Thank you, Barry, and good morning, everyone. Detailed financials for the quarter are contained in our 10-Q and press release filed yesterday. Some additional highlights for the quarter when compared to the prior quarter include: GAAP diluted earnings per share was $0.83, representing an increase of 8%; adjusted diluted earnings per share was $0.91, an increase of 17%; consolidated GAAP revenue and adjusted revenues were both $668.5 million, both increasing 12%; total skilled services segment income increased 11.4% to $94.4 million; FFO for the Real Estate segment was $13.8 million, which represents an increase of 6.5%; GAAP net income was $47.3 million, an increase of 10%; and adjusted net income was $51.8 million, an increase of 19%. Other key metrics as of September 30 include: cash and cash equivalents of $304.6 million; cash flow from operations of $204.5 million; and $344 million of availability on our revolving line of credit. We continue to delever our portfolio, achieving a lease adjusted net debt-to-EBITDA ratio of 2.03 times. We also own 95 assets, 72 of which are unlevered with significant equity value that provides us with even more liquidity. Also in our 10-Q, we announced that we have established a share buyback program with a maximum repurchase amount of $20 million. Given the stock's recent performance, our liquidity and our confidence in near and long-term results, we believe this modest share buyback to be a very wise use of our capital. As we've said before, share buybacks are one of the many levers we have to deploy capital to benefit our shareholders. Last week, the public health emergency was extended for another 90 days to January 16, 2022. With this extension, the federal government will continue to provide various waivers and FMAP funding. However, Medicaid reimbursement and the timing of payments vary substantially by state.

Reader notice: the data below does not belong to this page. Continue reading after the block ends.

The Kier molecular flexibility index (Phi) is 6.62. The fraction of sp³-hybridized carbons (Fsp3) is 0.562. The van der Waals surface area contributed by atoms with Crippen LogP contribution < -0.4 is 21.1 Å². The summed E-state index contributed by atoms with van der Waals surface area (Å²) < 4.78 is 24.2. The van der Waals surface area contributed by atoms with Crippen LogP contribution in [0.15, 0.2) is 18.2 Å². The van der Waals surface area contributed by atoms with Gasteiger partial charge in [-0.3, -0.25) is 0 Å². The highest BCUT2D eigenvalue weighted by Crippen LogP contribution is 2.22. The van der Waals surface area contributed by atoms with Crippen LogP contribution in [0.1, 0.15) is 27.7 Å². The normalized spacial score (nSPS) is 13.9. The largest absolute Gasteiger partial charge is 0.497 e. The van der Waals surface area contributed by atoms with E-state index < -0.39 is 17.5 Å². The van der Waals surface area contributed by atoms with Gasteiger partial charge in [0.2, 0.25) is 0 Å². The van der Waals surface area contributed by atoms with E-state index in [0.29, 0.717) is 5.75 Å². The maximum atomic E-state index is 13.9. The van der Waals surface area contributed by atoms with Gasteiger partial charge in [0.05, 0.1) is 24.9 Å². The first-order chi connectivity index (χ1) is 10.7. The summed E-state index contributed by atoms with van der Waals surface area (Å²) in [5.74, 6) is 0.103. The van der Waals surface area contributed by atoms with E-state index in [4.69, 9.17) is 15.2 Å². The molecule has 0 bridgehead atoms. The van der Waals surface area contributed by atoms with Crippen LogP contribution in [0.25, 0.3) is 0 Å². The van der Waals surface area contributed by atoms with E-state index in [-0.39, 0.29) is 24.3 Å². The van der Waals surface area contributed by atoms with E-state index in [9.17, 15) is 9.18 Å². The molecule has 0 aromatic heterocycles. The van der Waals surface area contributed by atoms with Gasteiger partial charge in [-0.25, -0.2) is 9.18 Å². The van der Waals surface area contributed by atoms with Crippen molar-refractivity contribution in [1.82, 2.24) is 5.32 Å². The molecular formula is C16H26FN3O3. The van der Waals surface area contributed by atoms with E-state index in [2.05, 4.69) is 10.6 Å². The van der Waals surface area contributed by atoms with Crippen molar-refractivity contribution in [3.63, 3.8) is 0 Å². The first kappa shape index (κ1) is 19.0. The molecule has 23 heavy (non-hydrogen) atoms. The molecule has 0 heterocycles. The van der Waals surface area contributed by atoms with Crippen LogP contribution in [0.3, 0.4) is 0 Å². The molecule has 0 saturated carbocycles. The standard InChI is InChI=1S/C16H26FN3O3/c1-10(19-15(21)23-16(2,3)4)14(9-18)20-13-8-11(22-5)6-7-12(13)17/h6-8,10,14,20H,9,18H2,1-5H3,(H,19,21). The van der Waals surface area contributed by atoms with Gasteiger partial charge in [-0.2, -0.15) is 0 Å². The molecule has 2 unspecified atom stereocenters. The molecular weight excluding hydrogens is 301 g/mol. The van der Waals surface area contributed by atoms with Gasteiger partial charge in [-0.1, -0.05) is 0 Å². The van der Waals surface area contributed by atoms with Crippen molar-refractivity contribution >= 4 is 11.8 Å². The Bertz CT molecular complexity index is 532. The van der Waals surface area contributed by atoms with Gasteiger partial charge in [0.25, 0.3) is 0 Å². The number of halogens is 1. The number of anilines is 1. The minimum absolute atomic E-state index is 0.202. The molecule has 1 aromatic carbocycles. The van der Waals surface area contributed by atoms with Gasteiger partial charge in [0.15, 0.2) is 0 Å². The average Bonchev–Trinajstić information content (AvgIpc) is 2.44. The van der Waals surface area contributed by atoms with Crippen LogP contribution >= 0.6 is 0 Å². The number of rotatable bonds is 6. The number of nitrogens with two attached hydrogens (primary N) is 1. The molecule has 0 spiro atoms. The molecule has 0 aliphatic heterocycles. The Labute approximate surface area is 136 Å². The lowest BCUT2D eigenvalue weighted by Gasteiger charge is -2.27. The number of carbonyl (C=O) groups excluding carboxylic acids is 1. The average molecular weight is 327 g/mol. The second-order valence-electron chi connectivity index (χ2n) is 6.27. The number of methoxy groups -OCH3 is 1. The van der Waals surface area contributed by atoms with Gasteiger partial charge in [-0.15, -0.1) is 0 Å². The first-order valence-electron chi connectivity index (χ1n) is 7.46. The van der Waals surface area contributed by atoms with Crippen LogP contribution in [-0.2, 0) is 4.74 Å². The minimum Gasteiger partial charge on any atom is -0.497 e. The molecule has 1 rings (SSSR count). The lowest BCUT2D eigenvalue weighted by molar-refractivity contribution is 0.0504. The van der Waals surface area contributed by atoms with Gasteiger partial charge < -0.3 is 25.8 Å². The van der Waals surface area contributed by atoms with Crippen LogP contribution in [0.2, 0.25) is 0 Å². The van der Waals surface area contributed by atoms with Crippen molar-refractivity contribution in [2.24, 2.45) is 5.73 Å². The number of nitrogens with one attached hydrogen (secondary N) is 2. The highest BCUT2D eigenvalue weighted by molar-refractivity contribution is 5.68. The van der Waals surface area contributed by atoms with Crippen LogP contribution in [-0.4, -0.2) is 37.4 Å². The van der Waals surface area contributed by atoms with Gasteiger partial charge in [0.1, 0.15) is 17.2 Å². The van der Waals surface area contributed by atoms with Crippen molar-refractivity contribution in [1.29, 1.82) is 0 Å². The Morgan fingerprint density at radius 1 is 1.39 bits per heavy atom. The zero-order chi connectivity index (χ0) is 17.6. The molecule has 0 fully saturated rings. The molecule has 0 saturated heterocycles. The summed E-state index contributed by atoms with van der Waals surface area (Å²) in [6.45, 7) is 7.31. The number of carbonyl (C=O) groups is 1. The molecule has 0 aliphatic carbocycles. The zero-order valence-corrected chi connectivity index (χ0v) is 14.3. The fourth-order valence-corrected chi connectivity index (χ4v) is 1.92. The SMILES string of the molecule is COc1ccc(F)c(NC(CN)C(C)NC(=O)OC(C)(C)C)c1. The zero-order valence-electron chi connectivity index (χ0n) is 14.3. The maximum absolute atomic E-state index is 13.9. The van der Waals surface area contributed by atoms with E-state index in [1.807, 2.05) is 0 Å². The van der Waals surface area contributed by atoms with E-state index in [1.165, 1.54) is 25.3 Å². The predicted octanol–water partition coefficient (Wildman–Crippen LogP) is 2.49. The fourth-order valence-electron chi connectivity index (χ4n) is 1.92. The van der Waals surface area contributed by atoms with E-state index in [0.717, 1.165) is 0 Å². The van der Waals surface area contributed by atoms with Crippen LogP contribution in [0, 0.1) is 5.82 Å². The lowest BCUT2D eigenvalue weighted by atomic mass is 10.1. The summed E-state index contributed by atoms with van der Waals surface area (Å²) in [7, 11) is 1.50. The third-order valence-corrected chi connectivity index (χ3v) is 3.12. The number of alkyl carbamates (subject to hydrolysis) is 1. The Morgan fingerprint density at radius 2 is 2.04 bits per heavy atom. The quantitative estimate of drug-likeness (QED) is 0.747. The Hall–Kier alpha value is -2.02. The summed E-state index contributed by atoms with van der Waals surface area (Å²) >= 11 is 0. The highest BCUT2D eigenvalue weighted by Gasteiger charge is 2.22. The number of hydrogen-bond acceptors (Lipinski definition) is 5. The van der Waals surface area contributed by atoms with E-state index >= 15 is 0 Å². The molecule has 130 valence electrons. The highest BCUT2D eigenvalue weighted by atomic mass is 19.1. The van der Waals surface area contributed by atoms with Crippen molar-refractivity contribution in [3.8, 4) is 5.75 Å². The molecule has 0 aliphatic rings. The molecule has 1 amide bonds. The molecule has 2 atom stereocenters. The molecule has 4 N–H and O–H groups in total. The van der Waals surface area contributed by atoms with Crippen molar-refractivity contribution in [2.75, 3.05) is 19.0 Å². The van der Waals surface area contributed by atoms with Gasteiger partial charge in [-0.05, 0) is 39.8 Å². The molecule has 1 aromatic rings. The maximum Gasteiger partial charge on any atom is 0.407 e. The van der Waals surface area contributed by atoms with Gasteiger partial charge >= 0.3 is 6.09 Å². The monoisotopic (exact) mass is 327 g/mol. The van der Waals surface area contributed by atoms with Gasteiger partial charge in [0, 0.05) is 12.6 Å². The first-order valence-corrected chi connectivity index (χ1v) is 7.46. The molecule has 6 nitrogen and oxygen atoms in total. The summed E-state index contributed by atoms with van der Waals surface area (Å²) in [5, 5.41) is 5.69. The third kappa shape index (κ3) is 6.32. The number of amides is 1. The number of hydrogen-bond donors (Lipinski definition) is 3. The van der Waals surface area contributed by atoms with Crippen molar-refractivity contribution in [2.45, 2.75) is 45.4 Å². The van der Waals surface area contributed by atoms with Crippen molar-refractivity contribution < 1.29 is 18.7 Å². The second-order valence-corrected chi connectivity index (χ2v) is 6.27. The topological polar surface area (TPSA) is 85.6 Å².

Currently, we anticipate two of the states in which we operate to continue to have approved funding. As we mentioned last quarter, suspension of the 2% sequestration continues through December 31, 2021. The suspension had and will continue to have a positive impact on our revenue, depending upon how the pandemic affects our Medicare census. We are raising our 2021 annual earnings guidance to $3.60 to $3.68 per diluted share and maintaining our revenue guidance of $2.62 billion to $2.69 billion. The midpoint of this updated 2021 earnings guidance represents an increase of 16% over our 2020 results. Our increased 2021 guidance is based on diluted weighted average common shares outstanding of approximately 57.4 million; a tax rate of 25%; inclusion of anticipated Medicare and Medicaid reimbursement rate increases, net of provider tax; and the recovery of the COVID-19 pandemic, with the primary exclusion coming from stock-based compensation. Additionally, other factors that could impact quarterly performance include: variations in reimbursement systems; delays and changes in state budgets; seasonality and occupancy in skilled mix; the influence of the general economy on our census and staffing; short-term impact of acquisition activities; variations in insurance accruals; the surge of COVID-19 and other factors.

And with that, I'll turn the call back over to Barry. Barry?

Barry Port -- Chief Executive Officer and Director

Thanks, Suzanne. We want again, thank you for joining us today and again, express our appreciation to our shareholders for their confidence and support. And most importantly, we recognize the heroic efforts of our nurses and therapists and other frontline care providers who have courageously faced this pandemic and provided life-enriching care to our residents and their family. And we're also appreciative to our colleagues here at the service center who are working tirelessly to support our operations and enabling us to succeed in spite of the great challenges that we faced. So thank you for making us better every day.